Sunday, 12 June 2011

My Own Personal Deepity

As I've explained on the blog before, a deepity (coined by philosopher Dan Dennett) is a statement that is true in the trivial sense, but profoundly wrong in its implication. The classic example being "love is a four letter word" which of course is true but profoundly wrong about the nature of love.

My wife recently reminded me of a deepity I had said many years ago, not quite so obvious as the love example, but still absurd in retrospect. My deepity?
Everyone is shallow.
Not quite so poetic nor bearing a superficial profundity, but nonetheless a clumsy attempt at saying something insightful that borders on the meaningless.

What I meant by the statement was that everyone has things they look for in a partner; that some people go for particular looks or personality traits seemed to me no different than someone who preferred a great conversationalist or someone with the same interests or political views.

I really couldn't see what made mate choice on looks any more or less desirable than mate choice on personality or political attitudes or whatever else people use. The view I was arguing against, in retrospect, was not to defend aesthetically-attracted people but to deflate what I saw as some sort of inherent superiority from the notion of being able to look beyond looks.

My redefinition of shallow put me very much in deepity territory; the underlying truism that we all have standards and desires in mate choice doesn't mean that there's no problem in being shallow in the proper use of the word. Whether or not being shallow is a good thing shouldn't be settled by such trivial statements. The best that could be said for it is that it might get people to think in a different way, but really adds nothing in terms of understanding the problem it was trying to shed light on.

Saturday, 11 June 2011

Holy Books And Science

It's common to see believers claim that holy books contained truths that only modern science has discovered - presumably as a way to claim divine intervention because the knowledge would be blind to the ancient authors.

It's a bad argument for a number of reasons - mainly that it doesn't actually show divine authorship (see Shermer's last law). But one general criticism would be that people are reading into it what fits; I've heard a number of interpretations of Genesis in line with modern scientific findings.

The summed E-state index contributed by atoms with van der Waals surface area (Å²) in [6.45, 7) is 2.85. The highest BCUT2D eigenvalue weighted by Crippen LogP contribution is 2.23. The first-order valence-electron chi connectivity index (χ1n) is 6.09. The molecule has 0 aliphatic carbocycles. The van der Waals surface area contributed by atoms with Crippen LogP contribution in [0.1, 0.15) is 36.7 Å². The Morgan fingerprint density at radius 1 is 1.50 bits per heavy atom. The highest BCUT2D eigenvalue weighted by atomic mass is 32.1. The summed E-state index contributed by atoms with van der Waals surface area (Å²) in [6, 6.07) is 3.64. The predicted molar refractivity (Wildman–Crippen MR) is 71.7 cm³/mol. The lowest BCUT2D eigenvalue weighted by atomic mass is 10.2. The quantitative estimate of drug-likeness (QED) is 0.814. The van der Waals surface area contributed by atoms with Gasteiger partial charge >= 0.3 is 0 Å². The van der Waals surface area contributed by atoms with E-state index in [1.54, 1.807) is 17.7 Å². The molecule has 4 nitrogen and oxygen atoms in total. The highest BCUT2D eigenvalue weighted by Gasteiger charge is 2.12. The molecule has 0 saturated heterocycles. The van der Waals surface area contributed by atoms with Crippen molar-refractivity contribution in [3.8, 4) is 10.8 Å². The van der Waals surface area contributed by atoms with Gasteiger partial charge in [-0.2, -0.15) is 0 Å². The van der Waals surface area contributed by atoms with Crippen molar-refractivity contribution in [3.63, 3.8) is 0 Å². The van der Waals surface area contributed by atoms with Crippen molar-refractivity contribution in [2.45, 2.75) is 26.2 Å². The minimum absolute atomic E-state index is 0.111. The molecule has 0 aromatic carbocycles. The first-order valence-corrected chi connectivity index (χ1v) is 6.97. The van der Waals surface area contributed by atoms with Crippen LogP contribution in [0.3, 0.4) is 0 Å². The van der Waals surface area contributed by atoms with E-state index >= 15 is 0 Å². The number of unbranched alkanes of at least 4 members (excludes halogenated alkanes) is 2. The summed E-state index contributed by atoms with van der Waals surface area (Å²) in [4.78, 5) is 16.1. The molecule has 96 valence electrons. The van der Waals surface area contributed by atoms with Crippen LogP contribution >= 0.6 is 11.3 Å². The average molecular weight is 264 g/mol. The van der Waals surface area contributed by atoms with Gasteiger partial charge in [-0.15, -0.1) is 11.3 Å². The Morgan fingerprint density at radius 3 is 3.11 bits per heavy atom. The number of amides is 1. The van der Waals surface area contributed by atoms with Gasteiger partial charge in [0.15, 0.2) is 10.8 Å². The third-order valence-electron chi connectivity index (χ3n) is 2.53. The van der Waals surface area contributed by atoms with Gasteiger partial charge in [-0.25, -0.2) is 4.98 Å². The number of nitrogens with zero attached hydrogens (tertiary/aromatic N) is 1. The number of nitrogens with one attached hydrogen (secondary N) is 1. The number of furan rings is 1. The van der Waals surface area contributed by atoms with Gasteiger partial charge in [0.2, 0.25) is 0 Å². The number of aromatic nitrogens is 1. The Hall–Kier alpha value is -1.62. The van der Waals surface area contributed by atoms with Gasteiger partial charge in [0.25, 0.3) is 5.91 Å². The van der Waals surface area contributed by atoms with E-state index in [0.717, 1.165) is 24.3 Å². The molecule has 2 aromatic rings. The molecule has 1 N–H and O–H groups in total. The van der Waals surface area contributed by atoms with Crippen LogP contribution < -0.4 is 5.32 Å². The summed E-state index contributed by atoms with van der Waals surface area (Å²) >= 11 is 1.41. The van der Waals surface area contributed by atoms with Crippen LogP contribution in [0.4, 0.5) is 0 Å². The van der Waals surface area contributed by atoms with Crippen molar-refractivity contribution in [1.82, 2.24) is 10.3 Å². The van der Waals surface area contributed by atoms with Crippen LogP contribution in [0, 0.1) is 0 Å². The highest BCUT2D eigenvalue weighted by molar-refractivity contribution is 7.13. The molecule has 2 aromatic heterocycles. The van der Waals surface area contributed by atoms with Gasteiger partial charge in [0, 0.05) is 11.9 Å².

Isn't it convenient that one can find the evolution of eyes in Genesis 1, or the evolution of colour vision in relation to fruit-eating in Genesis chapter 3! Neither Genesis 1 nor Genesis 3 explicitly nor implicitly state either claim, but as a metaphor it works nicely. I still remember the first time I read Genesis 1 thinking it was a very fuzzy description of the evolutionary process.

What seems apparent is that we're reading into these books what makes sense to us, always happening after scientific findings but never making any specific predictions themselves. Why didn't people derive from the bible that revelation about fruit on our evolution? Why didn't the evolution of eyes in context to the Cambrian explosion come out of Genesis? Where is the Big Bang theory in Genesis?

That we can fit symbolism with our empirical understanding doesn't show much at all beyond our capacity to weave narratives. What would be impressive is if these holy books were used as research paradigms, whereby experiment and observation were derived from an understanding of the works, and we learnt new things about the universe through the success of experiment and observation. But the holy books aren't science texts, they are mythic narratives. Hence it is much easier to say the narrative fits with the data than it is to predict data from the narrative.

We are in the scientific age, after all, and the fruits of science as an epistemology is there for all to see. So for a holy book to sit with modern knowledge should be befitting of the all-powerful all-knowing creator, so the retrofitting of divinely-given knowledge with science seems a mere formality. One other thing it allows some to do, it seems, is since X must have been divine authorship then the entire holy book is divine authorship and reject the science that outright contradicts their holy book. I've heard creationists bring up the bible predicting jet streams in order to bolster their creationist position. Jet streams!